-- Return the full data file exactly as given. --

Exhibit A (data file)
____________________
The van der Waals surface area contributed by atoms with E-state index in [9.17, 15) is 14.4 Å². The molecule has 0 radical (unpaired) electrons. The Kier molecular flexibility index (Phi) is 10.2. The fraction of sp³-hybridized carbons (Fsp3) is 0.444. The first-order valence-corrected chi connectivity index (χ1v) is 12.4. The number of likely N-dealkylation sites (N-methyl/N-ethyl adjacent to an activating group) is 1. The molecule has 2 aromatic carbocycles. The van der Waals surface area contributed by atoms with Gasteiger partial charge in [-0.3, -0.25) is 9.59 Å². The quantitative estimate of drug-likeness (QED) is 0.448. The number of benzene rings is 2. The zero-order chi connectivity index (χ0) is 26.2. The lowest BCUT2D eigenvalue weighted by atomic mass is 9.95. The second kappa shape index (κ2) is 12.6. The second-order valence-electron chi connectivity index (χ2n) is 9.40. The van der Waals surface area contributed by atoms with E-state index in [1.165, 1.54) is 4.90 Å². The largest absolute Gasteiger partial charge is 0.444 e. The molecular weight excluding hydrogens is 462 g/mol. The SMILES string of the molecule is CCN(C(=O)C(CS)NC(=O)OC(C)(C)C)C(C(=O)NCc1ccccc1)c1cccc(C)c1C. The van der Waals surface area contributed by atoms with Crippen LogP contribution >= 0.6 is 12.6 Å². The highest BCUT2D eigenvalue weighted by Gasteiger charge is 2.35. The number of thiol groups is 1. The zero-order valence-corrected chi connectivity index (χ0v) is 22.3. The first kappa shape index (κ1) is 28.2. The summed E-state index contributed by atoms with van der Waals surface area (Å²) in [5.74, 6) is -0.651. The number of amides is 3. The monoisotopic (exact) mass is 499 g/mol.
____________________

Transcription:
The van der Waals surface area contributed by atoms with E-state index in [9.17, 15) is 14.4 Å². The molecule has 0 radical (unpaired) electrons. The Kier molecular flexibility index (Phi) is 10.2. The fraction of sp³-hybridized carbons (Fsp3) is 0.444. The first-order valence-corrected chi connectivity index (χ1v) is 12.4. The number of likely N-dealkylation sites (N-methyl/N-ethyl adjacent to an activating group) is 1. The molecule has 2 aromatic carbocycles. The van der Waals surface area contributed by atoms with Gasteiger partial charge in [-0.3, -0.25) is 9.59 Å². The quantitative estimate of drug-likeness (QED) is 0.448. The number of benzene rings is 2. The zero-order chi connectivity index (χ0) is 26.2. The lowest BCUT2D eigenvalue weighted by atomic mass is 9.95. The second kappa shape index (κ2) is 12.6. The second-order valence-electron chi connectivity index (χ2n) is 9.40. The van der Waals surface area contributed by atoms with E-state index in [1.165, 1.54) is 4.90 Å². The largest absolute Gasteiger partial charge is 0.444 e. The molecular weight excluding hydrogens is 462 g/mol. The SMILES string of the molecule is CCN(C(=O)C(CS)NC(=O)OC(C)(C)C)C(C(=O)NCc1ccccc1)c1cccc(C)c1C. The van der Waals surface area contributed by atoms with Crippen LogP contribution >= 0.6 is 12.6 Å². The highest BCUT2D eigenvalue weighted by Gasteiger charge is 2.35. The number of thiol groups is 1. The zero-order valence-corrected chi connectivity index (χ0v) is 22.3. The first kappa shape index (κ1) is 28.2. The summed E-state index contributed by atoms with van der Waals surface area (Å²) in [5.74, 6) is -0.651. The number of amides is 3. The monoisotopic (exact) mass is 499 g/mol.